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Trash Talk

Talking trash is our business! The Downtown SF Partnership works tirelessly to ensure the sidewalks and public spaces of downtown stay as clean and inviting as possible.

Installed throughout the area in summer of 2021, Big Belly trash cans and recycling stations are equipped with sensors that communicate real-time status to collection crews to enable efficiencies so the district stays clean and inviting at all times.

Emperor Norton

San Francisco’s outrageous “Emperor Norton” bequeathed himself two titles, brokered international relations and even issued his own currency!  Referring to himself as the “Protector of Mexico” or “Norton I, Emperor of the United States“, he made a successful living as a commodities trader and real estate speculator. But, he was financially ruined following a failed bid to corner the rice market during a shortage prompted by a famine in China.  Some considered him insane or eccentric, but citizens of San Francisco celebrated his imperial presence and his proclamations, such as his order that the United States Congress be dissolved by force and his numerous decrees calling for the construction of a bridge and tunnel crossing San Francisco Bay to connect San Francisco with Oakland. [Wikipedia]

Gold Rush Prospectors

In 1849 the Gold rush started, hence the name 49ers. The rush brought the largest peacetime migration in the U.S., growing the city from 300 inhabitants to over 25,000 in less than two years and ushered California into statehood. San Francisco Bay instantly became one of the world’s greatest seaports, dominating shipping and transportation in the American West until the last years of the 19th century. 

Market Street

Market Street is considered the Champs-Élysées of the city, boasting streetcars, subways, victory parades and even Gay Pride!  Market Street is a major transit artery for the city of San Francisco, and has carried in turn horse-drawn streetcarscable cars, electric streetcars, electric trolleybuses, and diesel buses.  When the street was constructed in 1847, there were about 50,000 people in the city. Now, there are more than 800,000.  Today, Market Street, a major artery of the area, is considered the lifeline of the City and is a gathering place for residents and visitors alike.  As of 2020, over two miles of Market Street is car free in a movement to put pedestrians first.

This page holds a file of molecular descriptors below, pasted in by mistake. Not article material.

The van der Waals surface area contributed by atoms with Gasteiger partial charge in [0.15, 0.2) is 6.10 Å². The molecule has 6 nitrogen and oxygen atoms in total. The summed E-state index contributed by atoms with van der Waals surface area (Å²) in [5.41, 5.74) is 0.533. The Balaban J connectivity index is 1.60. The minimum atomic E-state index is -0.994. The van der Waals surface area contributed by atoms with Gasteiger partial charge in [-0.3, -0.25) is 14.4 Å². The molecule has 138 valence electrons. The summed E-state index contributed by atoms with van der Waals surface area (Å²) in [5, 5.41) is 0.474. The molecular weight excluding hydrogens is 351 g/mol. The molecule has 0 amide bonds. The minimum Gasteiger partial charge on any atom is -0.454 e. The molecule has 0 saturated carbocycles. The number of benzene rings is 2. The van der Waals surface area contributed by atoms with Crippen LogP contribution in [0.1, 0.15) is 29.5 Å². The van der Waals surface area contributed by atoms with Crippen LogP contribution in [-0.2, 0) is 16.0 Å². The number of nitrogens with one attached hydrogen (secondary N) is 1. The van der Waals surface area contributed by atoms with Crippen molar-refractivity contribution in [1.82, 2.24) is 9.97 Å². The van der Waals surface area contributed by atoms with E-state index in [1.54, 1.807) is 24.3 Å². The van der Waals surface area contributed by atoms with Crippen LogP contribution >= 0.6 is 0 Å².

The Pony Express

Long before apps and smartphones, the Pony Express got messages from coast to coast in about ten days.  The Pony Express was San Francisco’s most direct means of communications with the East Coast and delivered messages, newspapers, and mail using relays of horse-mounted riders.  The Pony Express went bankrupt after only 18 months by a disruptive new technology, the telegraph, but it quickly became romanticized and eventually became part of the lore of the American West.

Buried Ships

Nearly fifty 19th century ships are buried below your feet!  Seriously!  As The City grew rapidly during the late 1800s with gold prospectors arriving to claim their fortunes, so too did the physical footprint of the area. What was once called Yerba Buena cove, a shallow cove of water that hundreds of ships docked in to unload gold seeking passengers, is now buried underneath the Financial District, ships and all. On arrival to the City, ship captains found no passengers looking for return journeys and docked their ships in the cove where they were left to deteriorate or sunk intentionally as laws at the time dictated that you could claim the land underneath a sunken ship.

Transamerica Pyramid

This evocative, four-sided edifice has been a fixture of the city’s skyline since 1972.  Forty-eight floors, 853 feet (260 m) tall and 100% San Francisco, the building is the second tallest in the city.  Designed by architect William Pereira and built by Hathaway Dinwiddie Construction Company, when completed, it was the eighth-tallest building in the world.

The U.S. Mint

In its first year the San Francisco U.S. Mint turned $4 million dollars of gold bullion into coins!  There are currently four active coin-producing mints in operation in the U.S. including Philadelphia, Denver, West Point and San Francisco. The San Francisco branch opened in 1854 to serve the goldfields of the California Gold Rush and uses an S mint mark. It quickly outgrew its first building and moved into a new facility in 1874. This building, one of the few that survived the great earthquake and fire of 1906, served until 1937, when the present facility was opened. In 1968, it took over most proof-coinage production from Philadelphia, and since 1975, it has been used almost exclusively for proof coinage.  [Wikipedia]